Monday, July 30, 2012

Full stop

"What's my destiny, mama?" -- Forrest Gump

I don't know what mine is, I realized this weekend. I live a lot in the future. I think about what it will be like to be a midwife, or to die. I think about what it will feel like in random scenarios that will likely never happen.

I think it's a fine distraction from what I'm feeling right now, in any given moment. I still don't know how to feel things *right now*, very well, at least.. that's my thought in this moment.

The trip this weekend was a deep, deep river that words will only make shallow, and tidy. I am not ready to write about my trip to the Redwoods and the things that happened, inside me and outside me as well, but I will say a few things -

- I am learning that I intellectualize my feelings a lot as a very effective defense mechanism. This comes up time and time and time again and is a 'hot' issue for me right now. I immediately process why, how, the other side, and I do my very best to skip over the feelings all together.

As a result, this blog is evidence, I feel like I have a lot of feelings about having had cancer that I did not name, or sit with. I don't need to relive the whole thing (or do I? I don't know... that's a good question- is that just going back to my regular defense mechanism? Hmm...) but I want to move forward in better awareness of what I'm feeling and letting that just be. No thinking about it, rationalizing or judging it. There are no 'bad' feelings, just uncomfortable ones- and I know this, and I need to just let myself be uncomfortable more often. Thank you, cancer-teacher.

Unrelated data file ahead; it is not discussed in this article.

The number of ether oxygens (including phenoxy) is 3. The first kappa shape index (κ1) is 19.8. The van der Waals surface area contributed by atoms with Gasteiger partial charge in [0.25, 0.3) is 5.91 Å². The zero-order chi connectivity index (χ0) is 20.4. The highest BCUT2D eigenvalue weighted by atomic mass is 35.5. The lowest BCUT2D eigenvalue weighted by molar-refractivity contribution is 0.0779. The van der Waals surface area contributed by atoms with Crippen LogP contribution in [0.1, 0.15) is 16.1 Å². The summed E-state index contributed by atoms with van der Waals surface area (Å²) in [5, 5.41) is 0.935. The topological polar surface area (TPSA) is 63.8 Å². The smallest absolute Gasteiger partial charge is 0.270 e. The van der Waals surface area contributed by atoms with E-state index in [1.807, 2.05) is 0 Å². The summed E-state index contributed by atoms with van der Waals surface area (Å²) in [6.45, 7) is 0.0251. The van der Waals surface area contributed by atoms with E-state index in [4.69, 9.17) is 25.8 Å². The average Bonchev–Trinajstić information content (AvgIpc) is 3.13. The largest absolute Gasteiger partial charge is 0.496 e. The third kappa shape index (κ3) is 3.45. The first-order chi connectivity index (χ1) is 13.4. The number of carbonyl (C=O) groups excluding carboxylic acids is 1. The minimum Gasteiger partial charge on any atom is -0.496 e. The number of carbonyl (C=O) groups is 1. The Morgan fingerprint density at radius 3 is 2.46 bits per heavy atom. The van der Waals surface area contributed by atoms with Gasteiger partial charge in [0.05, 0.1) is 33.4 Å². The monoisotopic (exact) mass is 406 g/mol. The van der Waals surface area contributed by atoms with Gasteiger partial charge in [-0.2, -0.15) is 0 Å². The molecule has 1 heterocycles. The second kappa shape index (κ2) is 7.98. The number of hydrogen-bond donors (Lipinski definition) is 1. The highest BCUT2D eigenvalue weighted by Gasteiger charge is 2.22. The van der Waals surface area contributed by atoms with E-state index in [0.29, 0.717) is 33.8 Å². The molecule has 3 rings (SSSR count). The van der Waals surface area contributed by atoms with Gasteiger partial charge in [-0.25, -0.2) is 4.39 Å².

- There were three mosquitos during my entire trip from Thursday night until 3:30am this morning when I arrived home. Three.

-  As I was packing for my trip I was sitting in the front seat of the van and this dark shadow passed over the windshield. I thought, holy moly that was like a movie! I hopped out of the van and looked up and there was a single hawk right above me that was slowly spiraling up, and up, and up. It didn't go wide, it just stayed right there but went higher, and higher. I've never seen a hawk around my house before. There were probably 40 hawks on the trip, we saw hawks constantly.

- Campground (KOA in Crescent City if you care) was absolutely perfect. I was worried when I pulled up by how busy it looked but I had paid for a tent space (no regrets!) and it was totally surrounded by redwoods and huge stumps, so we had privacy and quiet even though the grounds were totally full.

- Serendipity abounded during this trip. I can't even give examples, but all along the way we felt incredibly touched by Spirit and blessed in our journey- everything just consistently worked out even when it seemed like it wouldn't.

That's all I'm saying for now. I'm trying to slip back into the stream of my regular life, at least a little bit, so that I can function. More words later.

Thursday, July 26, 2012